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Publisher's Summary

“By virtue of His Imperial Blood, as well as by anointing He has received, the person of the Emperor is sacred. His dignity is inviolable and His power indisputable.” - Article 4 of the revised Constitution of Ethiopia (1955)

The modern history of Africa was, until very recently, written on behalf of the indigenous races by the white man, who had forcefully entered the continent during a particularly hubristic and dynamic phase of European history. In 1884, Prince Otto von Bismarck, the German chancellor, brought the plenipotentiaries of all major powers of Europe together, to deal with Africa's colonization in such a manner as to avoid provocation of war. This event - known as the Berlin Conference of 1884-1885 - galvanized a phenomenon that came to be known as the Scramble for Africa. The conference established two fundamental rules for European seizure of Africa. The first of these was that no recognition of annexation would granted without evidence of a practical occupation, and the second, that a practical occupation would be deemed unlawful without a formal appeal for protection made on behalf of a territory by its leader, a plea that must be committed to paper in the form of a legal treaty.

Before World War II, few in the West had ever heard of Abyssinia, and fewer still could point to a map and tell precisely where it was. On the eve of that war, in the autumn of 1935, as the forces of imperial Italy prepared to invade the sovereign territory of Ethiopia, the leaders of the Allies brimmed with sympathy for the imperiled African kingdom but offered nothing in the way of practical assistance. Rallying his subjects against the invaders was Negus Negusti, the “King of Kings”, Emperor Haile Selassie, the last ruler of the great Solomonic Dynasty of Ethiopia. The Italians, led by Benito Mussolini, were practically unassailable at that point, and while a bold resistance was mounted to hold back their invasion, the effort was ultimately futile. On May 2, 1936, as the Italian army bore down on the capital at Addis Ababa, Emperor Haile Selassie boarded a train and fled east to the French territory of Djibouti. From there, he was granted asylum in Britain.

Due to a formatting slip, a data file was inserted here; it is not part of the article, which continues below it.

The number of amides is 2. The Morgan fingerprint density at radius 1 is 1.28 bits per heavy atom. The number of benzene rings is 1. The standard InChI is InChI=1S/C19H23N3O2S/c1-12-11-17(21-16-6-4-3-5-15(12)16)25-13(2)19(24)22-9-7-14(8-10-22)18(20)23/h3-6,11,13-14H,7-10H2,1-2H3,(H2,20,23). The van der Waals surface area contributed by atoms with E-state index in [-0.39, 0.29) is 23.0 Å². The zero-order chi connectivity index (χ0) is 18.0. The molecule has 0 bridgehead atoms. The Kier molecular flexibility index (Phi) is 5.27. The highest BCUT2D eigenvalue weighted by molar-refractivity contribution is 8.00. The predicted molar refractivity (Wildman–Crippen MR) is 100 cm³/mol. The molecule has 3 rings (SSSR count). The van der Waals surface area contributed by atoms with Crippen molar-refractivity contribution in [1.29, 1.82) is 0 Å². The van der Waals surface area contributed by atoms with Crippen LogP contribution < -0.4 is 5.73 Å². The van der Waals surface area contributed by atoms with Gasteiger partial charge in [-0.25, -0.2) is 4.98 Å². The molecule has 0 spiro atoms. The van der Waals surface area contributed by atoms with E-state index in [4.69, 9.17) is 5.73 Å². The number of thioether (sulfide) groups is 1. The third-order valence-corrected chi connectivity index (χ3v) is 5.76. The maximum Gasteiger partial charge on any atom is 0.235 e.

The Allies’ conquest of Ethiopia formed a cornerstone of the early phases of the North Africa Campaign during World War II, and the dramatic advance of Allied forces on Addis Ababa in the spring of 1941 placed Ethiopia very much at the forefront of Western affairs. In May of that year, Emperor Haile Selassie returned in triumph to the capital of his kingdom, the fanfare and hubris of which tended to project his personality to the forefront of the global political stage. 

©2019 Charles River Editors (P)2019 Charles River Editors

What listeners say about Haile Selassie: The Life and Legacy of the Ethiopian Emperor Revered as the Messiah by Rastafarians

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black history!

powerful. another little known aspect of black history that needs to be shared across the diaspora.

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Good

It was good but less about the life of Haile Selassie and more about World War II, world history, and Ethiopia.

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Solid book. Very informative.

Interesting insight into an individual that has been an inspiration to so many people of African origin. Provided a very human perspective of someone who has been seen as a deity of sorts. Very enlightening.

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  • Anonymous User
  • 03-03-20

Authors not very knowledgeable

Disappointingly this has more on the history of WWII then about Ethiopian society, let alone Rastafarianism.